Continuing our Coastal Walk¦GOLLY Walk

Northern Suburbs Branch 23 November 2022

A group of seven explored the natural history of the coastal dunes alongside Challenger Parade, City Beach. Weather conditions (fresh breeze, Beaufort scale 5) were not ideal for recording bird species. We failed to see or hear any fairy-wrens. Nevertheless, we recorded seventeen land bird species and three marine bird species.

We entered the dunes via the CMB 41 sandy path. Then we zigzagged from beach/path/Challenger Parade etc., until we emerged at the highest point near the Swanbourne meteorological station, positioned within the Department of Defence lands. This provided a fine prospect of the extensive wattle scrub extant in land inaccessible to the public and reminded us of how much coastal dune vegetation has been destroyed in Cottesloe and elsewhere along the metropolitan coastline.

The width of the dune system is narrowest in the north (c. 100 m, where we began the excursion) and widest in the south (c. 600 m, where we finished). Tuart is present only in the south and then only in small patches. The dunes closest to the beach have sparse vegetation of Spinifex (mostly S. longifolius) and, in places, much Marram Grass (introduced) and some Euphorbia paralias (introduced). On the dunes inland Scaevola crassifolia, Olearia axillaris, and Rhagodia baccata predominate. Wattle scrub becomes prevalent farther inland, comprised of Acacia rostellifera and A. cyclops, with occasional arborescent groves of Moonah (Melaleuca lanceolata) and Coastal Peppermint. Some swales have dense thickets of Lepidosperma gladiatum. Along the CMB 49 path, groves of 3-metre-tall ‘old growth’ Quandong occur.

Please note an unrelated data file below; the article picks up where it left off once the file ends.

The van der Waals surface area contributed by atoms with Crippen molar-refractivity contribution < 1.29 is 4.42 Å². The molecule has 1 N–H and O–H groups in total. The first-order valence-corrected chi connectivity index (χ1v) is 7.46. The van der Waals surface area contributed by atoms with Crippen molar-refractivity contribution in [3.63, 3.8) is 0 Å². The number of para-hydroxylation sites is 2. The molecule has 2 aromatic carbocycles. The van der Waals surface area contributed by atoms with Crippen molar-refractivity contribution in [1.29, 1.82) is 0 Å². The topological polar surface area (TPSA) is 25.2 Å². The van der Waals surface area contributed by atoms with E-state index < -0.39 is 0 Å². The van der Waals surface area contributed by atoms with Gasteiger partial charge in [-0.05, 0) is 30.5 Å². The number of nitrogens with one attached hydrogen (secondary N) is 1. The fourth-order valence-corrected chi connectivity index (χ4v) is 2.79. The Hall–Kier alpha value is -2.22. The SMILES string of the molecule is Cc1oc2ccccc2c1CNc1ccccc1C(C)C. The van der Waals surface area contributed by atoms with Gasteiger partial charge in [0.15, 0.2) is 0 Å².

A few species were in flower: Carpobrotus virescens, Calothamnus quadrifidus, Clematis linearifolia, Melaleuca systena, Scaevola crassifolia, Arctotis stoechadifolia (a weed), Oenothera drummondii (a weed), Acacia cyclops, and Agonis flexuosa. We observed the seed encircled by the red aril of Acacia cyclops and could distinguish the legumes of this species from A. rostellifera by their shape. Ripe fruits of Asparagus asparagoides were also seen. We found quandong in bud and were surprised to see no fruits.

Although most of the annual weeds were dead, we could see the recent extent of White Flower Fumitory, Veldt Grass, and other exotic grass species. There is still much work to be done by the Town of Cambridge and the Botanical Parks and Parks Authority in ridding these dunes of these and other introduced plant species.

Ian Abbott